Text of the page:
Why can’t we honor and love and be kind to these folks everyday?  In the words of Miss N from my Sister Circle, “Why’s it gotta be just one day?”

I’m thinking it’s because you won’t buy a card if you’re doing it everyday.  Right?

All right, in all seriousness, here’s my problem with the “day” thing.  It excludes people.  It leaves folks out.  And that was in my Mama’s top three rules.  “Don’t leave anyone out.”  I’m not placing all the blame at the foot of the card companies, but they are the ones whose displays and tear-jerking commercials remind us we must do something for the day.  Them and the sales on things that are not related at all–like grey tissue boxes and size H crochet hooks made from rosewood.  And 20% one item coupons from Bed, Bath, and Beyond in the mailbox in honor of the day.  (They never expire you know, despite what they say.)  And then there’s some pastors and church folks who decide to honor those special people that day.  *sigh*  What a relief it is to be in church on one of those Sundays and get through the whole service without mention or reminder.  So thankful when that happens.

Sure, it’s wonderful to honor your parents.  Or your grandparents.  Or the love of your life.  I’m all for it.  I grew up doing it, making cards, cooking waffles for a special supper, making a cake with so much blue dye in the icing it almost took my Daddy out–yeah, I was full of the love and the spirit.

But now…..

I see it a little differently than I did back then.  I see my friends who have no roof over their heads, remembering children who long ago stopped searching for them.  Or parents who did the same.  I see the Mama who had to do what no Mama should do–go through a day all about Mamas when she, for the first time in years, had no child to hug her or treat her to dinner.  I see a child in adult’s clothing, gripping tight the tissue hidden in her hand, so she can wipe the tears quickly so her own children won’t notice her pain.  I see the young woman bemoaning another Valentine’s without someone special to share it with.  I see a child torn as she tries to honor one while grieving another.  And then there are those who are estranged from the one the day calls us to love and honor.  It’s painful and private and suddenly a spotlight is on the relationship that isn’t.  And all of these precious people put smiles on their faces and try to carry on as though nothing is out of sorts as best they can.  So those who are having a wonderful time celebrating maybe won’t know.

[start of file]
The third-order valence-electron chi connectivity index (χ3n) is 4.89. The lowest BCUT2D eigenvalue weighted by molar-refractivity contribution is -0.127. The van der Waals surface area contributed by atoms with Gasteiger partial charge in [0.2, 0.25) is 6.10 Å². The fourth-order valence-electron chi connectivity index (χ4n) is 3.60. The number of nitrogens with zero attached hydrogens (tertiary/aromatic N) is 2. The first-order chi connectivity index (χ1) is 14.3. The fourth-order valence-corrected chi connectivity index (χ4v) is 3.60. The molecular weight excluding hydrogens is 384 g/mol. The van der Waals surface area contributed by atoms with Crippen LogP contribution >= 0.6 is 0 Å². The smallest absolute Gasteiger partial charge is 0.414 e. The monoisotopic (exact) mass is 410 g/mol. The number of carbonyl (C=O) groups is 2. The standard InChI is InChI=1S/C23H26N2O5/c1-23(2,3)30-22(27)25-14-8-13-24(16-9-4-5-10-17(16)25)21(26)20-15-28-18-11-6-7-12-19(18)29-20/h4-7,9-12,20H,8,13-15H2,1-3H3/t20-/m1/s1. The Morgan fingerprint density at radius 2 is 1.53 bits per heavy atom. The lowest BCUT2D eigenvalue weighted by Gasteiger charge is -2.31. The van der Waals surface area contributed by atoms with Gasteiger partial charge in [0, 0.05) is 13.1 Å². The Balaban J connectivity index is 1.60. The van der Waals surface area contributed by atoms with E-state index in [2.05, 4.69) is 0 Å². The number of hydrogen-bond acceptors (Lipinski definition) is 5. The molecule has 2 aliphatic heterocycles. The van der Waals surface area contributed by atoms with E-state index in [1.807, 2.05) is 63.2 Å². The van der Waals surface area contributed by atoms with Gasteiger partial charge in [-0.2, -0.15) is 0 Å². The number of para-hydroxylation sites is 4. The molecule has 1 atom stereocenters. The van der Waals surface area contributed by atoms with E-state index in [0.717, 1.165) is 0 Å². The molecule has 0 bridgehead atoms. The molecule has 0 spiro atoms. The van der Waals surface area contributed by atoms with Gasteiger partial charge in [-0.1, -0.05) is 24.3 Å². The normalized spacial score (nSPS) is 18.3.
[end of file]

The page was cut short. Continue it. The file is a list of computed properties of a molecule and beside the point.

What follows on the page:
I love my children and Fella.  I appreciate their efforts to honor me and make me feel special on that day.  Hey, I appreciate it any day that happens.  And I want to honor my Fella as a good person and Daddy.  But we tend to keep it low-key.  The Fella says he’s just happy to be home.  I usually have help making his favorite dessert and we hang out and call it a day.  And it’s good.  And I’m thankful he’s okay with low-key because anything else would send me on another spin on the grief wheel pretty quick.  As it is, when I’m by myself I say a quiet thank you to the man who loved and raised me, and I try to move beyond.  That’s hard to do sometimes.  I don’t know how my Mama did it all those years.  She made us feel special that we were honoring her, all the while she was grieving the relationship she never had with her own mother.  And we didn’t know until we were much older.

If you love these days and really get into them, that is great.  I think it’s wonderful the ones who go all out with teas for their Mamas or big barbeques for their Dads (and vice versa), big candlelit dinners and a night out on the town with their Valentine, or a picnic with their grandparents.  Love it.  Keep on loving those precious ones you treasure.  In your own special way.  What I’m asking is for a little patience and understanding when I seem less than enthusiastic.  I’m all about loving on folks, but sometimes that looks a little different than what many might expect, I guess.   I struggle with days and things that make people feel left out or like an “odd man out.”  Fitting in is a good feeling, and that’s hard to do when you’re not a part of the celebration through no fault of your own.

All I’m asking is the next time one of these days rolls around, maybe take a look around and think about how someone else might be feeling.  And be okay with wherever he or she is.  Maybe, if you are so inclined, be a safe place for them to be, away from the hoopla and festivities.  #bethefeather

Happy Everyday and love to all.